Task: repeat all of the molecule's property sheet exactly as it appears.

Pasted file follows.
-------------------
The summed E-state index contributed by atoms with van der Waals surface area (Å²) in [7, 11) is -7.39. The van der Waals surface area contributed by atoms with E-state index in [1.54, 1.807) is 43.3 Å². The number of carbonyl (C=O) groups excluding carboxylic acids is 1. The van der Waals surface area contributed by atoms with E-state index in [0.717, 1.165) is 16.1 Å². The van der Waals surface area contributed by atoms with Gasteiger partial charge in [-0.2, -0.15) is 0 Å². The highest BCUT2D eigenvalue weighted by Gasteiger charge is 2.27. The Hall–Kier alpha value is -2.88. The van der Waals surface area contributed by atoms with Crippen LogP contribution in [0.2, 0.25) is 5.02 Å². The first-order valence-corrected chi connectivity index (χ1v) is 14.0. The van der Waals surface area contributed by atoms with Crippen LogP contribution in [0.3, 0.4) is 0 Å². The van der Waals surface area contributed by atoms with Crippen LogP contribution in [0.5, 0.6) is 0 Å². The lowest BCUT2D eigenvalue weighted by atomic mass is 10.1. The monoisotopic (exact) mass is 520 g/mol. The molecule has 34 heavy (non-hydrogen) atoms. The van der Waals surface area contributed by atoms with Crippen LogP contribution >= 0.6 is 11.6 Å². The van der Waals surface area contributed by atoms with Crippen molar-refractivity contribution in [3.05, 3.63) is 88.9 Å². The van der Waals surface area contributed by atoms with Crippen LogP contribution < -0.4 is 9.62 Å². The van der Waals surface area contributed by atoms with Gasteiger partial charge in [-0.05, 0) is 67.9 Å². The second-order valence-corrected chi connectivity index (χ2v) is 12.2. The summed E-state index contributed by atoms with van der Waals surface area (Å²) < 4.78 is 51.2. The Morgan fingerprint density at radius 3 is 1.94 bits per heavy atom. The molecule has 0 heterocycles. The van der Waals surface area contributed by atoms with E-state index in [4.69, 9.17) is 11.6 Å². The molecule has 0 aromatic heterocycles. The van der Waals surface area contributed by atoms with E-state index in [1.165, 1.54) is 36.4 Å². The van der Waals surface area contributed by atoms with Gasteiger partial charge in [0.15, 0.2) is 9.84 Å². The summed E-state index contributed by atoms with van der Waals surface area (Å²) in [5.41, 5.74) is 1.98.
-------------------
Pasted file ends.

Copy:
The summed E-state index contributed by atoms with van der Waals surface area (Å²) in [7, 11) is -7.39. The van der Waals surface area contributed by atoms with E-state index in [1.54, 1.807) is 43.3 Å². The number of carbonyl (C=O) groups excluding carboxylic acids is 1. The van der Waals surface area contributed by atoms with E-state index in [0.717, 1.165) is 16.1 Å². The van der Waals surface area contributed by atoms with Gasteiger partial charge in [-0.2, -0.15) is 0 Å². The highest BCUT2D eigenvalue weighted by Gasteiger charge is 2.27. The Hall–Kier alpha value is -2.88. The van der Waals surface area contributed by atoms with Crippen LogP contribution in [0.2, 0.25) is 5.02 Å². The first-order valence-corrected chi connectivity index (χ1v) is 14.0. The van der Waals surface area contributed by atoms with Crippen LogP contribution in [0.3, 0.4) is 0 Å². The van der Waals surface area contributed by atoms with Crippen LogP contribution in [0.5, 0.6) is 0 Å². The lowest BCUT2D eigenvalue weighted by atomic mass is 10.1. The monoisotopic (exact) mass is 520 g/mol. The molecule has 34 heavy (non-hydrogen) atoms. The van der Waals surface area contributed by atoms with Crippen LogP contribution >= 0.6 is 11.6 Å². The van der Waals surface area contributed by atoms with Crippen molar-refractivity contribution in [3.05, 3.63) is 88.9 Å². The van der Waals surface area contributed by atoms with Crippen LogP contribution < -0.4 is 9.62 Å². The van der Waals surface area contributed by atoms with Gasteiger partial charge in [-0.05, 0) is 67.9 Å². The second-order valence-corrected chi connectivity index (χ2v) is 12.2. The summed E-state index contributed by atoms with van der Waals surface area (Å²) < 4.78 is 51.2. The Morgan fingerprint density at radius 3 is 1.94 bits per heavy atom. The molecule has 0 heterocycles. The van der Waals surface area contributed by atoms with E-state index in [4.69, 9.17) is 11.6 Å². The molecule has 0 aromatic heterocycles. The van der Waals surface area contributed by atoms with E-state index in [1.165, 1.54) is 36.4 Å². The van der Waals surface area contributed by atoms with Gasteiger partial charge in [0.15, 0.2) is 9.84 Å². The summed E-state index contributed by atoms with van der Waals surface area (Å²) in [5.41, 5.74) is 1.98.